by Sr. Marie Prefontaine
On Tuesday, my first day in Matamoras, Mexico, I wandered among the many tents pitched along the international plaza and came upon a sole African woman sitting on the cement sidewalk near the Federal Mexican Immigration building. I introduced myself and said hello. Her first pleading words were” I only speak English!” to which I replied “that’s all I speak also.” She sat there waiting for her number from the officials in the Federal building. Over the course of the next few days, I heard her story.
Sham is from Uganda where her husband is in jail (not certain why). She is 8 months pregnant with a child conceived by rape. She has 2 children – Trey, a rambunctious 4- yearold boy and Jasmine, a darling typical 2-year-old toddler with a gorgeous smile. Sham and her children traveled from Uganda to Ethiopia, to Belgium, to Argentina, and came through Mexico where they are now detained. Eventually, I discovered she has a sister in Des Moines, Iowa – her desired destination.
Like so many of the asylees, she and her 2 children live in a small tent near the international bridge. She had a friend in a neighboring tent – although language barriers were difficult. On Wednesday, I spoke to Charlene, the recently arrived attorney from Lawyers 4 Good Government, about Sham’s story and her isolation of language and ethnicity. Charlene met with her on Thursday. Gerry watched Jasmine, “crying for her Mom” in the Resource Center waiting room. I watched Trey outside since he fought with the other children in the Center. I realized Trey’s known aggressive behavior came out of frustration. He so tried to be the “man” of the family in caring for his Mom, yet frustrated with an inability to communicate. He spoke his local African language, a bit of English since too young for school and learned some Spanish words during his 2.5 months at the camp.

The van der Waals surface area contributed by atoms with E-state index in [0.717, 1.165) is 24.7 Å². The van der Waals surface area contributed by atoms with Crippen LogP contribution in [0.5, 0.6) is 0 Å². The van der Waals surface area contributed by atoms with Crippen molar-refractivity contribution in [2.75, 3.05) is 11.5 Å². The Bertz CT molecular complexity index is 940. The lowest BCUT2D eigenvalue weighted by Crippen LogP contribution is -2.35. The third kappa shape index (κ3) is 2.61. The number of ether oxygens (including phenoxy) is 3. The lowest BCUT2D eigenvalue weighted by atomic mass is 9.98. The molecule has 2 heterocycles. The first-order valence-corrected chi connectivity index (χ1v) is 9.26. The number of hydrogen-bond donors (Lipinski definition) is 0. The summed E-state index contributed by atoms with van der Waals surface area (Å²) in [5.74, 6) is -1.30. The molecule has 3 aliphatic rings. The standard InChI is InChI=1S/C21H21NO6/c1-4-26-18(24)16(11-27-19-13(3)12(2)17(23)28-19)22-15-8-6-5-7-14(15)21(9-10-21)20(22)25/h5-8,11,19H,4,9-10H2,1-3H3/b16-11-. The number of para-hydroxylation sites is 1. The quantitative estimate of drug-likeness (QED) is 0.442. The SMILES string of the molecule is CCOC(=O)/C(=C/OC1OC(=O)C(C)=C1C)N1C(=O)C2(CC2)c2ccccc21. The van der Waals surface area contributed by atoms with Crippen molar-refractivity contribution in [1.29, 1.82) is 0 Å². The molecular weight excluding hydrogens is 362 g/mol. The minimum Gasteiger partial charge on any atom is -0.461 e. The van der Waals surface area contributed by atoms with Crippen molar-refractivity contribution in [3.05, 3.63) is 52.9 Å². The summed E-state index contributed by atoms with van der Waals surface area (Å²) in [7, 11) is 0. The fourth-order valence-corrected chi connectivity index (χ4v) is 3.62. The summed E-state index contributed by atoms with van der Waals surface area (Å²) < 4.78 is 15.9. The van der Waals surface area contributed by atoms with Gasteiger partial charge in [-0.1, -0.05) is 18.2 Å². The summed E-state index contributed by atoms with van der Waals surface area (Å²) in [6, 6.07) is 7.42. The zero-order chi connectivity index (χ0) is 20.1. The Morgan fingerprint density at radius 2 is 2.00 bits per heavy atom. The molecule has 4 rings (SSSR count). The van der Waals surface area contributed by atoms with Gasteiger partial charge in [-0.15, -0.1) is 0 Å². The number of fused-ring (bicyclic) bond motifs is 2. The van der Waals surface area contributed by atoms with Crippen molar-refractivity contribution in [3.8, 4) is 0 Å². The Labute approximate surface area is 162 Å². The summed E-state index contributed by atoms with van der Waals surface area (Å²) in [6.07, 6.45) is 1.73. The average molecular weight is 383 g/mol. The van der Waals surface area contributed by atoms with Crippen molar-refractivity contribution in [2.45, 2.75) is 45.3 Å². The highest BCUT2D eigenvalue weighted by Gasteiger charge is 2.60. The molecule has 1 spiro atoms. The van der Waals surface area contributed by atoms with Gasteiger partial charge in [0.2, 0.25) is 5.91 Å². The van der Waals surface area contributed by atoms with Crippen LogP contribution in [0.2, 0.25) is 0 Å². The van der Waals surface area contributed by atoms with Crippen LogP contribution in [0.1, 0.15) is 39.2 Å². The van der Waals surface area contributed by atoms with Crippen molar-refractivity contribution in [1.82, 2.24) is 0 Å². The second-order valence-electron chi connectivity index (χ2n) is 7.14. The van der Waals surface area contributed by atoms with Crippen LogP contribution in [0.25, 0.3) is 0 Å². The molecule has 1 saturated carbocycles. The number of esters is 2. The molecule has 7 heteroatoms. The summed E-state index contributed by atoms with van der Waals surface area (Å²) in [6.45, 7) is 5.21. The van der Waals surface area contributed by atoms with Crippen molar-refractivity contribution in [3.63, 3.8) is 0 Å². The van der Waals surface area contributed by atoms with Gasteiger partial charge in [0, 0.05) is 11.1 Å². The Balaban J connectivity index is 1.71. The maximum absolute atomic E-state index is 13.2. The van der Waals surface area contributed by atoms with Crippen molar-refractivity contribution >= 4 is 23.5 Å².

On Friday, Sham told us they might leave the camp sometime next week. Some hopeful news! On Saturday, we needed to find Sham for a medical appointment. Success came quickly, but then discovered the doctor only spoke Spanish. Luckily, an English translator was found. Once again, Gerry and I were the abuelitas (the little grandmothers as the people called us) for Trey and Jasmine. Following the exam, Charlene met with all of us. She told Sham to go pack her things, wait at her tent and someone would be there in 1-2 hours to walk her over the bridge! What amazing news from Tuesday to Saturday. I was not quite certain how it all came to be. Diapers, powdered milk, clothes and socks filled the suitcase and the children’s backpacks. Mom had a winter coat (it was quite cold in Matamoras), but the children only had their sweaters. We said goodbye as they sat at their tent ready to go like Israelites leaving Egypt hoping to enter their promised land in the United States.
It was not until the following Thursday when Gerry was able to get back to the Resource Center in Matamoras that we learned they entered the United States on that Saturday and are probably in the USA at this writing.
Good News for one small family to start a new life after a very long journey. God is so good.